Most of us certainly know this. We are lying in bed, we are tired,but we are unable to go to sleep. We look at the clock and realise that we only have very few hours of sleep left, which makes it even more difficult to fall asleep. But we need eight hours of good sleep in order to perform well the next day, don’t we?
A lot of research is currently challenging this notion. Many research findings point to the fact that maybe we don’t need eight hours of good sleep in a row in order feel wide awake the next day and to be able to perform well.
Author Jessa Gamble looked at our natural sleep cycles. She reports that when people are living without any artificial light at all, they sleep twice every night, from 8 p.m. till midnight and from 2 a.m. till sunrise. In between, they have some sort of meditative quiet. In a TED Talk, she explains our natural sleep cycle in more detail.
David F. Dinges, Hans P. A.Van Dongen and Daniel J. Mollicone from the University of Pennsylvania came to a similar conclusion: In their experiment, sleep efficiency only depended on the total time in bed. How the sleep was divided among nocturnal anchor sleep and diurnal nap sleep periods did not make a difference. This study was published in the journal Acta Astronautica.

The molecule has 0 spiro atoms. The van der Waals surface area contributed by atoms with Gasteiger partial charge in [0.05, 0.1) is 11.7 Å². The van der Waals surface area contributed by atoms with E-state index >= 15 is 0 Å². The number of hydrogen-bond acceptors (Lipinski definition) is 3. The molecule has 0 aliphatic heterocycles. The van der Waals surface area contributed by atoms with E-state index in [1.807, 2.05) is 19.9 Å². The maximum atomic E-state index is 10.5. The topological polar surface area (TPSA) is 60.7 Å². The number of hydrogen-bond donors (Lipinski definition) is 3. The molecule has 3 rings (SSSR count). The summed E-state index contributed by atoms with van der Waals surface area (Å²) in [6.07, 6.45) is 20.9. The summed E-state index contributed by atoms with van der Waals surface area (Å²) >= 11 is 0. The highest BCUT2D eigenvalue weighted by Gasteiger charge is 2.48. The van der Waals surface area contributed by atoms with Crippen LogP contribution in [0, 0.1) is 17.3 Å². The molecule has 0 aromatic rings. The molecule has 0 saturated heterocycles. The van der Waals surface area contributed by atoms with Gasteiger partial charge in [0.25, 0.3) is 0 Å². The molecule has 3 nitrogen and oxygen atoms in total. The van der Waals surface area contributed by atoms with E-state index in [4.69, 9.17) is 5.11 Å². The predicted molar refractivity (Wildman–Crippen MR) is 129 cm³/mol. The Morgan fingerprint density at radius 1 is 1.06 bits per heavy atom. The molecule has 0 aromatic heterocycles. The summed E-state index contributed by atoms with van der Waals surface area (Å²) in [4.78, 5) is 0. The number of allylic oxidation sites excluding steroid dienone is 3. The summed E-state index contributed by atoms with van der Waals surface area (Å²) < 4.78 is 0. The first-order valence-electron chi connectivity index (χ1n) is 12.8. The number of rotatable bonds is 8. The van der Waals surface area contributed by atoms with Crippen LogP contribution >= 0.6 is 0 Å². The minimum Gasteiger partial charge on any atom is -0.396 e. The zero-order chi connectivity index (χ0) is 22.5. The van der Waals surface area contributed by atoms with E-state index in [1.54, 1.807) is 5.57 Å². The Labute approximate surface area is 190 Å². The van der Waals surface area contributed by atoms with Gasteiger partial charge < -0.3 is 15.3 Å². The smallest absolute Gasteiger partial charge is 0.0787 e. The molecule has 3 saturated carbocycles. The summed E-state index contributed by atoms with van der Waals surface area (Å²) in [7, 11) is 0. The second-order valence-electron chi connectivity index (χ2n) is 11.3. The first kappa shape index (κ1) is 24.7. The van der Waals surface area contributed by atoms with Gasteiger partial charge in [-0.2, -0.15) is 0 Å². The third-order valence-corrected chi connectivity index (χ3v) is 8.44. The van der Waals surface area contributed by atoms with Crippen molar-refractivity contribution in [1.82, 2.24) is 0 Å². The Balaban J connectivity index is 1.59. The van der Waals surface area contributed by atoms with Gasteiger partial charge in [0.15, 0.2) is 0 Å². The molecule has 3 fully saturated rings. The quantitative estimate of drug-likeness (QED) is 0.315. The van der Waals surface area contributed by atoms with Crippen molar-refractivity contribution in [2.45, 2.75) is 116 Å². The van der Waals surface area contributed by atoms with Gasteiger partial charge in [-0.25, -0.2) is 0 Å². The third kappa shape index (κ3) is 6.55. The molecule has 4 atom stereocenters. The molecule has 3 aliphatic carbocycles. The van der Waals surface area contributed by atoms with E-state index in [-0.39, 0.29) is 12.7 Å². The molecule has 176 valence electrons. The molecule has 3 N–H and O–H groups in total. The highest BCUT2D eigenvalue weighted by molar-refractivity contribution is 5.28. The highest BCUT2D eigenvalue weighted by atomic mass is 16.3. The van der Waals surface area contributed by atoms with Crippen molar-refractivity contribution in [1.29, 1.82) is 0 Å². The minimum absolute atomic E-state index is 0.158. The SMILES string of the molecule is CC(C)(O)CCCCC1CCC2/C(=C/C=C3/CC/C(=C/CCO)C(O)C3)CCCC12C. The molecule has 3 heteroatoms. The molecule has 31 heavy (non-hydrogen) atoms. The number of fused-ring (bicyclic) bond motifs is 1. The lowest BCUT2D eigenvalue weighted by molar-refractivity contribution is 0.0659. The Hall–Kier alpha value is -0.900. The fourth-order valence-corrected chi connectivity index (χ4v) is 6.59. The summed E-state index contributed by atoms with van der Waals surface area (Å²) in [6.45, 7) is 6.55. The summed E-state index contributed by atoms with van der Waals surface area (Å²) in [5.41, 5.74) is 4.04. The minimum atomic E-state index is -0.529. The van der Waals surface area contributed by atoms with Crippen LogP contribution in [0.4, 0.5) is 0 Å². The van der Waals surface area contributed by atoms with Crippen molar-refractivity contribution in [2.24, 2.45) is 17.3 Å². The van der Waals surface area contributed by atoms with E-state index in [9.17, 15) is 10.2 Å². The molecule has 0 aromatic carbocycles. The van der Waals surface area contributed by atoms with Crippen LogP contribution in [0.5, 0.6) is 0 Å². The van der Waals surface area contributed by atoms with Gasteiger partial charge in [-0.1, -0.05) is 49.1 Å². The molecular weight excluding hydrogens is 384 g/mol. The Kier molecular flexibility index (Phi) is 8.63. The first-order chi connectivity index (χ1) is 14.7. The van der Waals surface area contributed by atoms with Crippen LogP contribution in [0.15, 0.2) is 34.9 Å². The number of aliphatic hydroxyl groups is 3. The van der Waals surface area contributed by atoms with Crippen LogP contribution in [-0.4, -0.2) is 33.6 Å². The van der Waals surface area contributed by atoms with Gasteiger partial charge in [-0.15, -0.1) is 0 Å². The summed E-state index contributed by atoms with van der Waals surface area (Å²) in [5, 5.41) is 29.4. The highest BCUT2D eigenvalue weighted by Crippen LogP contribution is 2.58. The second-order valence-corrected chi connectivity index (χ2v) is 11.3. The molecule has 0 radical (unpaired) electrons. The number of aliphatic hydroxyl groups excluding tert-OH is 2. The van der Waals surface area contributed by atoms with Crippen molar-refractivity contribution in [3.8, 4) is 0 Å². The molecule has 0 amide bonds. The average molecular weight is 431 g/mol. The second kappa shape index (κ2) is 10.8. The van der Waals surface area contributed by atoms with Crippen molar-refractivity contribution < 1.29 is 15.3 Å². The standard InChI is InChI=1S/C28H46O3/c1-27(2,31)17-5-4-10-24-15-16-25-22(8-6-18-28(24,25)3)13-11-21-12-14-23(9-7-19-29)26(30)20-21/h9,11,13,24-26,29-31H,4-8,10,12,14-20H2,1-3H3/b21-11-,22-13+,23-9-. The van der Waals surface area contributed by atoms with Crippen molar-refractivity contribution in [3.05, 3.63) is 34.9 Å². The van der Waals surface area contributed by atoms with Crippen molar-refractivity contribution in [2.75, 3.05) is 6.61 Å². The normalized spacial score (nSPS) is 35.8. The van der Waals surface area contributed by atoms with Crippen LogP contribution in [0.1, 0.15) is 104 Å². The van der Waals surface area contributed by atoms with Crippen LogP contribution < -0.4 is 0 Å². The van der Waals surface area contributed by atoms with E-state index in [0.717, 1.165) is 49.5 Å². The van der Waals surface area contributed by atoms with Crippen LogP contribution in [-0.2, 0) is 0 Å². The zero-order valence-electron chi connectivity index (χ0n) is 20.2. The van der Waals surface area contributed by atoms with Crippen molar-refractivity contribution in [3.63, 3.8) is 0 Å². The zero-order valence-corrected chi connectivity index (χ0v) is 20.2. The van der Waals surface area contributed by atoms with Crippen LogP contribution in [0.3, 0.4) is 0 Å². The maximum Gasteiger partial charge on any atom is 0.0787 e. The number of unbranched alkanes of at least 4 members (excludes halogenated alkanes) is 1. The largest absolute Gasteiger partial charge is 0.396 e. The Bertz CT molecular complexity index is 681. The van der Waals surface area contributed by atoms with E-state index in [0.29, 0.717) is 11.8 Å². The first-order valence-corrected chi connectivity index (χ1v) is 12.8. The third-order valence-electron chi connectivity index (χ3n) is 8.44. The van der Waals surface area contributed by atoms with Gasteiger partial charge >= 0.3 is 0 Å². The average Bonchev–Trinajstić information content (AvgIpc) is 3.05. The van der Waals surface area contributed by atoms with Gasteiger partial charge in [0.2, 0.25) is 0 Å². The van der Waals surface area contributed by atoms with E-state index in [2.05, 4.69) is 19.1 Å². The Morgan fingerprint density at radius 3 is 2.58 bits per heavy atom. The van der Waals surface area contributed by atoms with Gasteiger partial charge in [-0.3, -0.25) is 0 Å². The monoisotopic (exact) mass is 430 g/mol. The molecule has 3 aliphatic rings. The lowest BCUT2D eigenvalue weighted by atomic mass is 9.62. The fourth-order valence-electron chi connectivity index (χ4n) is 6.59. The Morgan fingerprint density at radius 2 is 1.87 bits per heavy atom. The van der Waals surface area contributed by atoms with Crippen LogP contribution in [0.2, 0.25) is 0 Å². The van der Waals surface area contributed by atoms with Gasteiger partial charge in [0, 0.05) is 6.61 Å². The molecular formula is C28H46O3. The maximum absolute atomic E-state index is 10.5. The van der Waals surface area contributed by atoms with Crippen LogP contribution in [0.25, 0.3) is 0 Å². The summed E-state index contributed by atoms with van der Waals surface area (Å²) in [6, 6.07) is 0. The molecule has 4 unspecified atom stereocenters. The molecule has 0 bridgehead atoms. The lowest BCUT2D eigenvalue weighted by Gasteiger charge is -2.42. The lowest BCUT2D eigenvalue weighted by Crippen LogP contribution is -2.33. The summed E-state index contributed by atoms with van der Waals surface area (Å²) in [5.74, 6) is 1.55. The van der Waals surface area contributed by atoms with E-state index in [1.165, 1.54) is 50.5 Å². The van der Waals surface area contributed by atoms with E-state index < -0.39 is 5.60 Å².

In an article in the New York Times, author David K. Randall outlines a few more studies on the beneficial effects of short naps. David F. Dinges found a nap of as few as 24 minutes to improve study participants’ cognitive performance. Simon Durrant from the University of Lincoln showed that the amount of deep sleep participants got during his study was related to their performance at recalling melodic tones. Sara E. Alger, Hiuyan Lau and William Fishbein from New York City University demonstrated that people who had little naps performed better at identifying connections between objects than the control group that did not nap.
It is a well-known fact that our brain uses our sleep to consolidate our memory. Psychiatrist Robert Strickgold from Harvard Medical School goes even one step further and proposes that our brain decides which memories to keep and which to toss during our sleep and even during naps that include deep sleep.
In a previous post, we already reported that our brain needs a nap in the early afternoon. In a short video, researcher John Medina demonstrates why.
The key message here is that eight hour sleep cycles might work for some, but not for all of us. For those who are not able to sleep eight hours in a row, it might make sense to find out what their individual sleep cycle is. Maybe they can take a nap after the lunch break. Or maybe they can at least stop worrying when they wake up at midnight because waking up at this time seems to be a natural process. And most of us certainly know that putting ourselves under pressure when we are unable to go to sleep does not help. Instead, use the flexibility we often have nowadays to test out different sleep cycles and find out the one that works for you.